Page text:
A user may enter commands and information into the computer 110 through input devices such as a keyboard 162, a microphone 163, and a pointing device 161, such as a mouse, trackball or touch pad. Other input devices (not shown) may include a joystick, game pad, satellite dish, scanner, or the like. These and other input devices are often connected to the processing unit 120 through a user input interface 160 that is coupled to the system bus, but may be connected by other interface and bus structures, such as a parallel port, game port or a universal serial bus (USB). A monitor 191 or other type of display device is also connected to the system bus 121 via an interface, such as a video interface 190. In addition to the monitor, computers may also include other peripheral output devices such as speakers 197 and printer 196, which may be connected through an output peripheral interface 195.
The computer 110 may operate in a networked environment using logical connections to one or more remote computers, such as a remote computer 180. The remote computer 180 may be a personal computer, a hand-held device, a server, a router, a network PC, a peer device or other common network node, and typically includes many or all of the elements described above relative to the computer 110. The logical connections depicted in
When used in a LAN networking environment, the computer 110 is connected to the LAN 171 through a network interface or adapter 170. When used in a WAN networking environment, the computer 110 typically includes a modem 172 or other means for establishing communications over the WAN 173, such as the Internet. The modem 172, which may be internal or external, may be connected to the system bus 121 via the user input interface 160, or other appropriate mechanism. In a networked environment, program modules depicted relative to the computer 110, or portions thereof, may be stored in the remote memory storage device. By way of example, and not limitation,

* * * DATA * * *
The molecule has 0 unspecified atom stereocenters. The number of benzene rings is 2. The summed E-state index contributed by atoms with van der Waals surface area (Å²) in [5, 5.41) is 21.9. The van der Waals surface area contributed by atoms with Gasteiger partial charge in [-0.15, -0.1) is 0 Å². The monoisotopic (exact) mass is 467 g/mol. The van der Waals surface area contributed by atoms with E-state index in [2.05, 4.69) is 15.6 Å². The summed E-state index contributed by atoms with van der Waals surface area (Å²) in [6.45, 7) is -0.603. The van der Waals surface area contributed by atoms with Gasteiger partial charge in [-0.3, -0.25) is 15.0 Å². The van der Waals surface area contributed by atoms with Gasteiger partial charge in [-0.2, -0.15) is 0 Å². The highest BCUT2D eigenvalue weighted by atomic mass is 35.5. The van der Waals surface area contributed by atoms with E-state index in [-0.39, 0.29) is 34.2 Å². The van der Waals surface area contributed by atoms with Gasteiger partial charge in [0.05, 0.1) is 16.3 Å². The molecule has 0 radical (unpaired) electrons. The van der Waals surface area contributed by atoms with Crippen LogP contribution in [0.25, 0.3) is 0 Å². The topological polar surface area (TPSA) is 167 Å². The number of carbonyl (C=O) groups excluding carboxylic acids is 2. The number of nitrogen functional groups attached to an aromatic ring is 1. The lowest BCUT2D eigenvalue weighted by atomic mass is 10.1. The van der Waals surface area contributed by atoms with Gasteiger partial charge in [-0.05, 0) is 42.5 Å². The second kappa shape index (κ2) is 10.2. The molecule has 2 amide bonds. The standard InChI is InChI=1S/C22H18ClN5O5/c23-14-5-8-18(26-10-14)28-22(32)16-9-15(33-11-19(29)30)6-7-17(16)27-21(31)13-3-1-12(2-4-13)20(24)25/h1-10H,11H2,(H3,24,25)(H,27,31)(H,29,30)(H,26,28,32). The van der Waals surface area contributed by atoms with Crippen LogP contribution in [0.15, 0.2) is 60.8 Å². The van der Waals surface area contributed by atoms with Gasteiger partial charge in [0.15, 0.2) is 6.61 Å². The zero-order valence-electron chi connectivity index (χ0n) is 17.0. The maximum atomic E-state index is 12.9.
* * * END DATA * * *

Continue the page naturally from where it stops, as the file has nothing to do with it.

II. Overview: Task-Based Interface for Adjusting Settings Configuration Alternatives
One aspect of the present invention pertains to a task-based interface for facilitating the adjustment of settings and configuration alternatives. The interface generally includes a plurality of selectable tasks presented from the perspective of a user. In one embodiment, the tasks themselves are self-descriptive and provide information about the task itself, like, “make my computer run faster,” rather than from an engineering perspective, like “defragment my hard drive”.
Another aspect of the present invention pertains to an interface component that enables users to search for particular tasks. In one embodiment, identification of a task can be accomplished even if the words used to search are different than those incorporated into the task itself. For example, a system can be configured to accommodate synonyms such that a search input in the form of “speed up performance” will match “make my computer run faster”.
In accordance with one embodiment, a result set provided in response to a search includes matching tasks which, when selected (e.g., clicked on), take the user directly to the part of the interface where the task can be accomplished. In one embodiment, the tasks are arranged in the search results so as to appear related to a corresponding applet that is associated with the task.
In accordance with one aspect of the present invention, the tasks are featured prominently throughout various components of the user interface. For example, the tasks are illustratively incorporated into a display of control panel categories, into a display of various applets under a given category and/or into a display of recently executed tasks. Through prominent incorporation of the tasks, a user is able to easily browse for a desired task. Browsing allows a user who is only vaguely sure what is desired to home in on the right task. The previously described searching allows a user who already knows the nature of a desired task to quickly find the correct user interface component to accomplish the underlying goal.